By Roger Grenier | December 5, 2019
Blog post illustration

In a historic transaction, the World Bank recently issued catastrophe bonds to benefit the people and the Republic of the Philippines. In the event of a qualifying earthquake or typhoon, the bonds will provide a payout to assist with disaster recovery, providing the government with protection for not only the immediate aftermath of an event but also the continued growth of this rapidly developing economy. The bonds are the first of their kind in Asia and the first to be listed on the Singapore Stock Exchange.

The Philippines bonds follow another historic transaction, the Alianza del Pacifico Catastrophe Bond issued in early 2018, covering earthquake events in Chile, Mexico, Colombia, and Peru. With more than USD 1 billion in coverage, this is the largest sovereign risk insurance transaction ever and the largest World Bank issuance to date. This bond has worked as designed, triggering after a magnitude 8.0 earthquake struck Peru in May, 2019, resulting in a USD 60 million payout to the Peru Ministry of Finance to aid reconstruction efforts.

AIR was the modeling and calculation agent on both of these transactions.

The Protection Gap

Figure 1

These projects by the World Bank and others are important steps toward closing the Global Protection Gap. The gap is a persistent threat to economies around the world, particularly in developing nations with low insurance penetration and highly vulnerable populations. Each year, AIR develops an estimate of the Global Protection Gap, published in our Global Modeled Catastrophe Losses report. The report develops metrics using AIR’s latest suite of models and updated industry exposure databases.

The latest estimates illustrate the significant gap around the globe. The charts show that globally, only around a quarter of economic losses are insured. Economic losses include losses from noninsurable sources, such as infrastructure and lost economic productivity, in addition to losses that are potentially insurable. Unfortunately, the gap persists even when considering only that portion of economic loss that is potentially insurable. In Asia, for example, only 15% of the potentially insurable losses are insured, representing a challenge and an opportunity for the insurance industry.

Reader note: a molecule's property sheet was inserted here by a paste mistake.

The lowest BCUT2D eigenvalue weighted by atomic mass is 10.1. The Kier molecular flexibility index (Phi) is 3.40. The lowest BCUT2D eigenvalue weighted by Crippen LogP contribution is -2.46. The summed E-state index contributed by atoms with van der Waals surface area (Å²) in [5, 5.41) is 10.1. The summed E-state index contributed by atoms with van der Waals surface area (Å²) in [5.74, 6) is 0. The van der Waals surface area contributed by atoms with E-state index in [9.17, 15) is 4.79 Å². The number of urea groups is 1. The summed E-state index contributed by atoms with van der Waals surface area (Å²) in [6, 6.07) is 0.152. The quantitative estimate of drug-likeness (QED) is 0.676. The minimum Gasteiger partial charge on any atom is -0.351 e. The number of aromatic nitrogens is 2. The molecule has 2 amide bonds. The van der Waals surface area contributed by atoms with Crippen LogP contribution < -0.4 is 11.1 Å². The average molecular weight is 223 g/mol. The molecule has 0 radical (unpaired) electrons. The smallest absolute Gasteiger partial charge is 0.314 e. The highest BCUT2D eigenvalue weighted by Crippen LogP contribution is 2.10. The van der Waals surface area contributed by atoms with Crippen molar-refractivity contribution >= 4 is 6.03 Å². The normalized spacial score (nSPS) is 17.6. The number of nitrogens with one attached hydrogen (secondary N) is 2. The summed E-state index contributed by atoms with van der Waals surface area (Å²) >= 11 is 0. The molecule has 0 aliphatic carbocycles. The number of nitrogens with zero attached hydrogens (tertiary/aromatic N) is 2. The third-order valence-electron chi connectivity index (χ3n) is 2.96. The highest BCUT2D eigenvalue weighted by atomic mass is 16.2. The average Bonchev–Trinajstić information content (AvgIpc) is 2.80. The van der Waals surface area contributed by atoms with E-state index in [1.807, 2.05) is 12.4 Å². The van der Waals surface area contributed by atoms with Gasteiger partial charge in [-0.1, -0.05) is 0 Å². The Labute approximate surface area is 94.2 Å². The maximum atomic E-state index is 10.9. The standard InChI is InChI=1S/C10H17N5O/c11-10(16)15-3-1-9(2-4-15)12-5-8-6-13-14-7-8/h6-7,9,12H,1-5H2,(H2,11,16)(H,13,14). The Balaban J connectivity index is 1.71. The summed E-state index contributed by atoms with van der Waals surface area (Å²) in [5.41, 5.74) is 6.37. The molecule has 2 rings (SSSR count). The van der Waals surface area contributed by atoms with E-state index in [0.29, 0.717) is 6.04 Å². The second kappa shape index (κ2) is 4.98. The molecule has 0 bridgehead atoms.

More Needs to be Done

The Philippines and Alianza del Pacifico cat bonds are indeed important steps, but other opportunities exist to provide post-disaster financing to developing economies. On November 26, 2019, an M6.4 earthquake struck Albania. The quake—the country’s deadliest ever—was centered just west of the capital Tirana, killing 51 people, injuring 2,000 more, and severely damaging more than 2,000 structures. At least 4,000 people have been left homeless.

Figure 2
Figure 1. A search and rescue operation at a collapsed building in Durrës, the second largest city in Albania, November, 2019. (Source: Terremoto in Albania)

With a population of just over 3 million, Albania is a much smaller country than the Philippines or Peru, but it has attracted significant international investment, particularly from China, and is a rapidly developing country with a modern, open-market economy. While some efforts have been made to address a lack of insurance penetration in the country, most notably by Europa Re, insurance take-up has lagged. With lower credit ratings and high debt ratios, the government budget is vulnerable to shock losses and would benefit from another innovative, and historic, disaster risk financing project.


Learn more about measuring the global insurance gap: see the infographic




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